By Collins, Carole
National Catholic Reporter , Vol. 30, No. 43
Why did the Catholic church do so little to stop the genocidal carnage in Rwanda? How could such violence occur in a country where 90 percent of the people are Christian and 62 percent call themselves Catholic, where the Catholic church was, "after the government, the single most powerful institution"?
These are the uncomfortable but compelling questions posed by an article in a September publication of the Association of Member Episcopal Conferences in Eastern Africa. AMECEA groups the Catholic bishops' conferences from eight poverty-stricken nations in this conflictriven region: Eritrea, Ethiopia, Kenya, Malawi, Sudan, Uganda, Tanzania and Zambia.
The article was written by Fr. Wolfgang Schonecke, a member of the German Missionaries of Africa, White Fathers, who worked with Rwandans for many years in Uganda. In June he was designated the secretary -- and first head -- of AMECEA's newly created pastoral department, set up to assist AMECEA members' national pastoral programs and to share pastoral initiatives with those inside and outside the East African region.
But the issues raised by his article apply far beyond the borders of the impoverished, Vermont-sized nation in East Africa now infamous for the low-tech slaughter of more than 1 million civilians contrived by Hutu militias bent on exterminating both Hutu and Tutsi opponents.
Schonecke recounts how ethnic hatred and fear, rooted in a history of reciprocal tensions and periodic pogroms -- and exacerbated by Belgian colonial favoritism toward Tutsis -- obviously contributed to Rwanda's recent horrors. But he goes on to detail the church's failure to address its own cultural and ethnic tensions, especially among the clergy. "How can we create a true sense of church as family," he asks, "where ethnic, cultural and religious differences are lived as complementarity, not as competition? How can we foster a people's search for cultural identity in society and the church without losing the sense of national unity, of international community and of religious catholicity?"
Contrary to the popular view that the Rwandan tragedy was solely ethnic in origin, Schonecke links the massacres to other factors, which also call into question the role played by the Catholic church in the Rwandan conflict.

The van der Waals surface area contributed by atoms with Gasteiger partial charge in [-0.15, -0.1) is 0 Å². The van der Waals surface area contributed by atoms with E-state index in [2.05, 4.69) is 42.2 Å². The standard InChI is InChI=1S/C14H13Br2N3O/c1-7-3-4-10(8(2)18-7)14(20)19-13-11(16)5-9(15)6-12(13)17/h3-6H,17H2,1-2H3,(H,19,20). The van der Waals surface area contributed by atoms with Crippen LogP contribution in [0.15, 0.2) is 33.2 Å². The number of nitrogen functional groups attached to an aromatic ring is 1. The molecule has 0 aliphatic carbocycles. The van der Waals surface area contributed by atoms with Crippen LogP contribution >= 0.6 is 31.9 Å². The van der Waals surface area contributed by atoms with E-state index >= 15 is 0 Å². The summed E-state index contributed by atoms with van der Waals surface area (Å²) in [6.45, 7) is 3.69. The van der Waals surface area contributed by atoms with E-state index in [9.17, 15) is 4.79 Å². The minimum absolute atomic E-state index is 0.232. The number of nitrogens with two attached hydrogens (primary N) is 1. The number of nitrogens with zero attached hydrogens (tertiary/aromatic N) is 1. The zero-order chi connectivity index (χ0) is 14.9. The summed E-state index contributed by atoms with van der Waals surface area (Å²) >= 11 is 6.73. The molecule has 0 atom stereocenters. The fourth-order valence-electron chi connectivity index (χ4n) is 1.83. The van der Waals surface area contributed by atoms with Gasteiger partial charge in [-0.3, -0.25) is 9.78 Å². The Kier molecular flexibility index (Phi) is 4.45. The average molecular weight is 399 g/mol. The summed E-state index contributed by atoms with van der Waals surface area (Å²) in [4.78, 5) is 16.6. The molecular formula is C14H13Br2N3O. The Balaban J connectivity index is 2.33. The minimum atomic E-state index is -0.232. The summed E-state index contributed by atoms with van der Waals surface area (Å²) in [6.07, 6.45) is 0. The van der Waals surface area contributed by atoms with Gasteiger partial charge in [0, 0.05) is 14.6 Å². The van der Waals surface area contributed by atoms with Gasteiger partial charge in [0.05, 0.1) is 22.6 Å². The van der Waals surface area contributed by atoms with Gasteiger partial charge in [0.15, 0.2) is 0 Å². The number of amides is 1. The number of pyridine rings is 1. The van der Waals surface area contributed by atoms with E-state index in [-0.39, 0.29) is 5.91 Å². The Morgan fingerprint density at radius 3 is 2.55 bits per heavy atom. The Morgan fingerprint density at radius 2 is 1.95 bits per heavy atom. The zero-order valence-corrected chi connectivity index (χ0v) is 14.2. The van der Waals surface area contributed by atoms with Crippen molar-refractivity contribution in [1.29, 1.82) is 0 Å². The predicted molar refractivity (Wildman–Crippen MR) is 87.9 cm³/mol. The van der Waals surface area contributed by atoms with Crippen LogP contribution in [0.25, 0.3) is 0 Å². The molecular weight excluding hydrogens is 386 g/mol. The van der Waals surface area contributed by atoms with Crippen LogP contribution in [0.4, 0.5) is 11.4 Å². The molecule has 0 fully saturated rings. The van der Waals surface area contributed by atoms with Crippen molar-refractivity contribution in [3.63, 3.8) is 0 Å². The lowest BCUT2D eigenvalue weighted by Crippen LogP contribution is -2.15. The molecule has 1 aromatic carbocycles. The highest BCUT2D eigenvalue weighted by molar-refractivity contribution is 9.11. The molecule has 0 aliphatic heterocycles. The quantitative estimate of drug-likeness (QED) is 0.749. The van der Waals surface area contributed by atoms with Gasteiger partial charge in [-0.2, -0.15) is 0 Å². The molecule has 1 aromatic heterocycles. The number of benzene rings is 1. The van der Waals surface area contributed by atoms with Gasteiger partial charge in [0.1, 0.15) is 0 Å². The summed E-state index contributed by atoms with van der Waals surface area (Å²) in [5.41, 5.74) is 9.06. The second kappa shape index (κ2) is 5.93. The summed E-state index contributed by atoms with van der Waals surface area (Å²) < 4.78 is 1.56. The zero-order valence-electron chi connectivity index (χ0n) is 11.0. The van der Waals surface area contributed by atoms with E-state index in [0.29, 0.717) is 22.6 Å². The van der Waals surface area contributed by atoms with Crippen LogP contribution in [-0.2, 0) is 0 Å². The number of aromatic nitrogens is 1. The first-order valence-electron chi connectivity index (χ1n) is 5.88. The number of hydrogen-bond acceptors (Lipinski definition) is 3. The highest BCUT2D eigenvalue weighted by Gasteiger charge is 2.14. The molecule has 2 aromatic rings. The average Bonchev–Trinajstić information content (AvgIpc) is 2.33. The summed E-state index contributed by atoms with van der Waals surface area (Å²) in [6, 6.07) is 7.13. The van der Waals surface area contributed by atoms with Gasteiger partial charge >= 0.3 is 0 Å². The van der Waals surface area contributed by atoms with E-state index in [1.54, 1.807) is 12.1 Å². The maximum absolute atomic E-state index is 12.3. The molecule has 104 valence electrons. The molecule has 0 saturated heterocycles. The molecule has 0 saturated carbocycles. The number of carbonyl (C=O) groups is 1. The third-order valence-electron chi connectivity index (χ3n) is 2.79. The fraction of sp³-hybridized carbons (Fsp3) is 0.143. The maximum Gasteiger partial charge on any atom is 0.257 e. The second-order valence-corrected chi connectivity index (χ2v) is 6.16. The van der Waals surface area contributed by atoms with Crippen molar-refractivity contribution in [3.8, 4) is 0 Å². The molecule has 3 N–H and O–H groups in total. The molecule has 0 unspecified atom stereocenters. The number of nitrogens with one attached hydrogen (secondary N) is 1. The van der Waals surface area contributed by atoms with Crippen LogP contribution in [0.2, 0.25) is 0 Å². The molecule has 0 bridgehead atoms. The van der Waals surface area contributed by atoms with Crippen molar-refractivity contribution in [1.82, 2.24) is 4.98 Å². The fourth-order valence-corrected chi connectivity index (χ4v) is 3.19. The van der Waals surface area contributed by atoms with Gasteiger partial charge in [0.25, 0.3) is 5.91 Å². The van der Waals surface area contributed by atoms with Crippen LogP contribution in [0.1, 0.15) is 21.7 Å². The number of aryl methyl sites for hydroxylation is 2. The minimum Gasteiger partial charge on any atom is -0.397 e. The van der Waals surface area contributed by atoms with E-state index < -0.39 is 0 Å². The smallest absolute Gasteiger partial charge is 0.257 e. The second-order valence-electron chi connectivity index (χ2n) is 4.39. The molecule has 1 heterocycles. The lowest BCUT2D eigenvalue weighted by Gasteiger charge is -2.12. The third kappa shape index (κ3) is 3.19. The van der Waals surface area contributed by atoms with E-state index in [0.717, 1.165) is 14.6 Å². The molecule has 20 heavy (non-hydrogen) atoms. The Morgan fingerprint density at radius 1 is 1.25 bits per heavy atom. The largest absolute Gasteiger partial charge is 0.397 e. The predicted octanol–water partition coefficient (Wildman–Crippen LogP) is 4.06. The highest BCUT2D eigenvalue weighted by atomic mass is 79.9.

The first of the causes he lists is "an obsession with obtaining and retaining power at any price, including the use of violence." Schonecke chronicles both the former ruling Hutu clique's adamant refusal to share any power with its critics, as well as past anti-civilian violence by the current Tutsi-dominated Rwandan Patriotic Front government, which ousted the former rulers.
He also details how Rwanda's Catholic hierarchy maintained "cozy relations" with a series of rulers -- first the Belgian colonial administration, then the Tutsi royal house and later the Hutudominated regime headed by the late President Juvenal Habyarimana -- all of whom felt justified in violently repressing their opponents. Indeed, the late Archbishop Vincent Nsengiyumva belonged for years to the Hutu ruling party's central committee which planned the recent genocidal campaigns.
While some church groups worked for justice, human rights and democracy, their efforts were undercut by a hierarchy "too closely linked with the ruling regime to be a credible voice of protest."
"How can the church resist the temptation to use power in its mission and in turn to be used by the political powers?" Schonecke asks. Can it stand apart from the "power struggle of persons and groups and focus on the real and important issues of justice for all?" More pointedly, he asks, "Do we speak up for any group treated unfairly or only when church interests are threatened? ... Can we develop in the church a more participatory style of leadership as a model for a more democratic style of leadership in politics?"
Schonecke also blames a sense of hopelessness generated by rampant unemployment and the negative social effects of International Monetary Fund programs. …